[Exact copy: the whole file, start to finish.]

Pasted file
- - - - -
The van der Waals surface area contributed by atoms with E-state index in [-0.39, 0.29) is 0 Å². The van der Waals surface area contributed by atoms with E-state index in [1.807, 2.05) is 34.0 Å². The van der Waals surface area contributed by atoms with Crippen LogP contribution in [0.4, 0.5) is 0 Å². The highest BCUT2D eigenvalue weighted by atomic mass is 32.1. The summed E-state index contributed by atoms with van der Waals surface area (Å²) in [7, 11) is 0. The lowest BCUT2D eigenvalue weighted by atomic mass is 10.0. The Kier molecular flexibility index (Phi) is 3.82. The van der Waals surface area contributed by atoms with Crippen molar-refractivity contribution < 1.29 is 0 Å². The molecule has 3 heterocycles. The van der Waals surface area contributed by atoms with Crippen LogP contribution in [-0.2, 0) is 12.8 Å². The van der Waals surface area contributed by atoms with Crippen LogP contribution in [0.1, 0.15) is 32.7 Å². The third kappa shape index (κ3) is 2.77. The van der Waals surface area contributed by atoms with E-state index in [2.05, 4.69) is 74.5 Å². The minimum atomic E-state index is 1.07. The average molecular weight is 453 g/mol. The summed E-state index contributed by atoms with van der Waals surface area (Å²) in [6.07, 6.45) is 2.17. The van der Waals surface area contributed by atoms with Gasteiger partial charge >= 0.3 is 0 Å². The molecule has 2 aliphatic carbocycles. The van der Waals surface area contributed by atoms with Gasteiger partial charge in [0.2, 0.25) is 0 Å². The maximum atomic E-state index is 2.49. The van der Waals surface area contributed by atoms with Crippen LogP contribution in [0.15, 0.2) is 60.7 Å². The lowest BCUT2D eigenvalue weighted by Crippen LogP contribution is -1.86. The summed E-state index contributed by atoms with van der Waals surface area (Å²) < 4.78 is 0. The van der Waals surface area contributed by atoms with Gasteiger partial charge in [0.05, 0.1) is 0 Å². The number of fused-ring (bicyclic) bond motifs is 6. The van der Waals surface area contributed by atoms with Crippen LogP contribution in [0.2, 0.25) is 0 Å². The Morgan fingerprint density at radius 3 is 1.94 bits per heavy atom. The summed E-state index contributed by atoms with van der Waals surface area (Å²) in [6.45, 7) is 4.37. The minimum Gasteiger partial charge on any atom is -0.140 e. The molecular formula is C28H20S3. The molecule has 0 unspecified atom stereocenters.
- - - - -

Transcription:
The van der Waals surface area contributed by atoms with E-state index in [-0.39, 0.29) is 0 Å². The van der Waals surface area contributed by atoms with E-state index in [1.807, 2.05) is 34.0 Å². The van der Waals surface area contributed by atoms with Crippen LogP contribution in [0.4, 0.5) is 0 Å². The highest BCUT2D eigenvalue weighted by atomic mass is 32.1. The summed E-state index contributed by atoms with van der Waals surface area (Å²) in [7, 11) is 0. The lowest BCUT2D eigenvalue weighted by atomic mass is 10.0. The Kier molecular flexibility index (Phi) is 3.82. The van der Waals surface area contributed by atoms with Crippen molar-refractivity contribution < 1.29 is 0 Å². The molecule has 3 heterocycles. The van der Waals surface area contributed by atoms with Crippen LogP contribution in [-0.2, 0) is 12.8 Å². The van der Waals surface area contributed by atoms with Crippen LogP contribution in [0.1, 0.15) is 32.7 Å². The third kappa shape index (κ3) is 2.77. The van der Waals surface area contributed by atoms with E-state index in [2.05, 4.69) is 74.5 Å². The minimum atomic E-state index is 1.07. The average molecular weight is 453 g/mol. The summed E-state index contributed by atoms with van der Waals surface area (Å²) in [6.07, 6.45) is 2.17. The van der Waals surface area contributed by atoms with Gasteiger partial charge >= 0.3 is 0 Å². The molecule has 2 aliphatic carbocycles. The van der Waals surface area contributed by atoms with Gasteiger partial charge in [0.2, 0.25) is 0 Å². The maximum atomic E-state index is 2.49. The van der Waals surface area contributed by atoms with Crippen LogP contribution in [0.15, 0.2) is 60.7 Å². The lowest BCUT2D eigenvalue weighted by Crippen LogP contribution is -1.86. The summed E-state index contributed by atoms with van der Waals surface area (Å²) < 4.78 is 0. The van der Waals surface area contributed by atoms with Gasteiger partial charge in [0.05, 0.1) is 0 Å². The number of fused-ring (bicyclic) bond motifs is 6. The van der Waals surface area contributed by atoms with Crippen LogP contribution in [0.2, 0.25) is 0 Å². The Morgan fingerprint density at radius 3 is 1.94 bits per heavy atom. The summed E-state index contributed by atoms with van der Waals surface area (Å²) in [6.45, 7) is 4.37. The minimum Gasteiger partial charge on any atom is -0.140 e. The molecular formula is C28H20S3. The molecule has 0 unspecified atom stereocenters.